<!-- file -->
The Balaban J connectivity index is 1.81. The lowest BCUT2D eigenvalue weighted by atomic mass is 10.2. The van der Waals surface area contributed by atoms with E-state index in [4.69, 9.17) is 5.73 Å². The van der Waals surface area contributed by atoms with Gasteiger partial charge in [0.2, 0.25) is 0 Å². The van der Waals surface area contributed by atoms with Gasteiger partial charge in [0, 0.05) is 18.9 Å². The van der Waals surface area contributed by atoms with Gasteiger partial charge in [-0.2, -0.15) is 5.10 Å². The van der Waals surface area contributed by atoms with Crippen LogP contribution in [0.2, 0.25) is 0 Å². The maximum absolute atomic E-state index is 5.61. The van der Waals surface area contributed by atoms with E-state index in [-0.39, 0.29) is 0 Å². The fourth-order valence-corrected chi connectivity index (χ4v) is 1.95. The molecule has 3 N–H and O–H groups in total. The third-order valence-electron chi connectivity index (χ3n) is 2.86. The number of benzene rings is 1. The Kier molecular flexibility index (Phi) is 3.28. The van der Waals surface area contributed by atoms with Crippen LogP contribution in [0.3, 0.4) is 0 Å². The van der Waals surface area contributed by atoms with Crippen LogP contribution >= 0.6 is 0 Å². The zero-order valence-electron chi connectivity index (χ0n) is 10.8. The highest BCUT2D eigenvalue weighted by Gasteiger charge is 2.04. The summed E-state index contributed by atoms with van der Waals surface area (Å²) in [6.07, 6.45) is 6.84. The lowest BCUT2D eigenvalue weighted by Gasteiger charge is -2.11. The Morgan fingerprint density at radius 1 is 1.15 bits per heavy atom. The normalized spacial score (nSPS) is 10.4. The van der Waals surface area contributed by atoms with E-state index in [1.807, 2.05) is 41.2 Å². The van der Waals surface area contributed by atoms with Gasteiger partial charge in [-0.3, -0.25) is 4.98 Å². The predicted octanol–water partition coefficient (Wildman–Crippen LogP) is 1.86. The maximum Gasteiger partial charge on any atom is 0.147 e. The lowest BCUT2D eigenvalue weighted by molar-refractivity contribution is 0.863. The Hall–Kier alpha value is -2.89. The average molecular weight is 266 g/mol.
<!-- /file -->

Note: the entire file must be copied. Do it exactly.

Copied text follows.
The Balaban J connectivity index is 1.81. The lowest BCUT2D eigenvalue weighted by atomic mass is 10.2. The van der Waals surface area contributed by atoms with E-state index in [4.69, 9.17) is 5.73 Å². The van der Waals surface area contributed by atoms with Gasteiger partial charge in [0.2, 0.25) is 0 Å². The van der Waals surface area contributed by atoms with Gasteiger partial charge in [0, 0.05) is 18.9 Å². The van der Waals surface area contributed by atoms with Gasteiger partial charge in [-0.2, -0.15) is 5.10 Å². The van der Waals surface area contributed by atoms with Crippen LogP contribution in [0.2, 0.25) is 0 Å². The maximum absolute atomic E-state index is 5.61. The van der Waals surface area contributed by atoms with E-state index in [-0.39, 0.29) is 0 Å². The fourth-order valence-corrected chi connectivity index (χ4v) is 1.95. The molecule has 3 N–H and O–H groups in total. The third-order valence-electron chi connectivity index (χ3n) is 2.86. The number of benzene rings is 1. The Kier molecular flexibility index (Phi) is 3.28. The van der Waals surface area contributed by atoms with Crippen LogP contribution in [0.3, 0.4) is 0 Å². The van der Waals surface area contributed by atoms with Crippen LogP contribution >= 0.6 is 0 Å². The zero-order valence-electron chi connectivity index (χ0n) is 10.8. The highest BCUT2D eigenvalue weighted by Gasteiger charge is 2.04. The summed E-state index contributed by atoms with van der Waals surface area (Å²) in [6.07, 6.45) is 6.84. The lowest BCUT2D eigenvalue weighted by Gasteiger charge is -2.11. The Morgan fingerprint density at radius 1 is 1.15 bits per heavy atom. The normalized spacial score (nSPS) is 10.4. The van der Waals surface area contributed by atoms with E-state index in [1.807, 2.05) is 41.2 Å². The van der Waals surface area contributed by atoms with Gasteiger partial charge in [-0.3, -0.25) is 4.98 Å². The predicted octanol–water partition coefficient (Wildman–Crippen LogP) is 1.86. The maximum Gasteiger partial charge on any atom is 0.147 e. The lowest BCUT2D eigenvalue weighted by molar-refractivity contribution is 0.863. The Hall–Kier alpha value is -2.89. The average molecular weight is 266 g/mol.